A week ago, Treasury Sec. Janet Yellen went on CNN and admitted that she’d been wrong about inflation. “I think I was wrong then about the path that inflation would take,” she told Wolf Blitzer. At the time it seemed like a planned admission but afterwards Treasury reacted as if it were a gaffe.
A Treasury spokesperson sends along this statement following Janet Yellen’s comment to Wolf earlier that she had been “wrong” last year about the path of inflation: pic.twitter.com/68XQujWvXb
— MJ Lee (@mj_lee) June 1, 2022
Today, Yellen testified before the Senate Finance Committee and went further than just admitting she was wrong. Now she admits inflation is going to be with us for a while.
“I do expect inflation to remain high although I very much hope that it will be coming down now,” Yellen told the Senate Finance Committee during a hearing on the agency’s latest budget request. “I think that bringing inflation down should be our number one priority.”
Her hopes on the matter don’t seem very relevant especially given her recent history on this issue. Here’s video of Yellen belatedly stating the obvious.
NOW – Yellen: “I do expect inflation to remain high…” pic.twitter.com/igMyFZHZHs
— Disclose.tv (@disclosetv) June 7, 2022
She then claimed we were in the midst of a transition to a stable growth under the wise hand of President Biden.
“We now are entering a period of transition from one of historic recovery to one that can be marked by stable and steady growth,” she said. “Making this shift is a central piece of the president’s plan to get inflation under control without sacrificing the economic gains we’ve made.”
I’m sure the White House is happy she repeated that talking point for the cameras but in reality no one can guaranteed a smooth transition or a soft landing at this point. It remains a distinct possibility that the Fed’s belated efforts to deal with inflation will result in a recession. Speaking of which:
A widely followed Federal Reserve gauge is indicating that the U.S. economy could be headed for a second consecutive quarter of negative growth, meeting a rule-of-thumb definition for a recession.
In an update posted Tuesday, the Atlanta Fed’s GDPNow tracker is now pointing to an annualized gain of just 0.9% for the second quarter.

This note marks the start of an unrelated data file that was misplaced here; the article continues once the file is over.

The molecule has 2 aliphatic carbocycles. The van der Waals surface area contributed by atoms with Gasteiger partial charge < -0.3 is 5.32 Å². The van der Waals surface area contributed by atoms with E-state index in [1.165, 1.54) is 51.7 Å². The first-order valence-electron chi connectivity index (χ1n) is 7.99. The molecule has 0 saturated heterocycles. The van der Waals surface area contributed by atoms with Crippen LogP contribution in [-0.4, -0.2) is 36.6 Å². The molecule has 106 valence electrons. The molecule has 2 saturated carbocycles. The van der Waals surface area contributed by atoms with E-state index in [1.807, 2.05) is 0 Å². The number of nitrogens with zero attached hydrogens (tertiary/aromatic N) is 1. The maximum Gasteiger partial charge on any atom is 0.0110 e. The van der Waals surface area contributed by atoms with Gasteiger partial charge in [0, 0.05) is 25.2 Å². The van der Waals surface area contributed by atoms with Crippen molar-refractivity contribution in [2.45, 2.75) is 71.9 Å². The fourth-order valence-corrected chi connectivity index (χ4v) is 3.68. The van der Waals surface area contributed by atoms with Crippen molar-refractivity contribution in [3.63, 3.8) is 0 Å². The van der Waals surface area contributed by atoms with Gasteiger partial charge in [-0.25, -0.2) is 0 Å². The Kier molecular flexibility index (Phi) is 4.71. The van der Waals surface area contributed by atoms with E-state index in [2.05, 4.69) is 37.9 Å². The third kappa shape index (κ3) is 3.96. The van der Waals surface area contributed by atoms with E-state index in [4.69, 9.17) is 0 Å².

Following a 1.5% drop in the first three months of the year, the indicator is showing the economy doesn’t have much further to go before it slides into what many consider a recession.
In other words, we might already be there though we don’t know it yet. What she’s saying about a transition to stable growth is pure happy talk. And as the President himself has admitted, fighting inflation is primarily the Fed’s job, not his. The Fed is intended to operate independently so the idea Joe Biden is guiding this according to his plan is just nonsense.
Sec. Yellen was also asked about her previous talking points, the ones she was issuing last year when she claimed any inflation would be “transitory.” She now admits that was a mistake too.
As for earlier pronouncements by Yellen and Powell that the U.S. inflation problem was transitory, Yellen allowed, “Both of us could have used a better word than transitory. There’s no question that we have huge inflation pressures. Inflation is really our top economic problem at this point.”
Of course the real issue isn’t her word choice. She could have said inflation would be “temporary” or “short-term” and she would have been just as wrong. That’s the point. Her job was to read the signs and anticipate what was coming and instead she went along with what President Biden and the White House were saying at the time.
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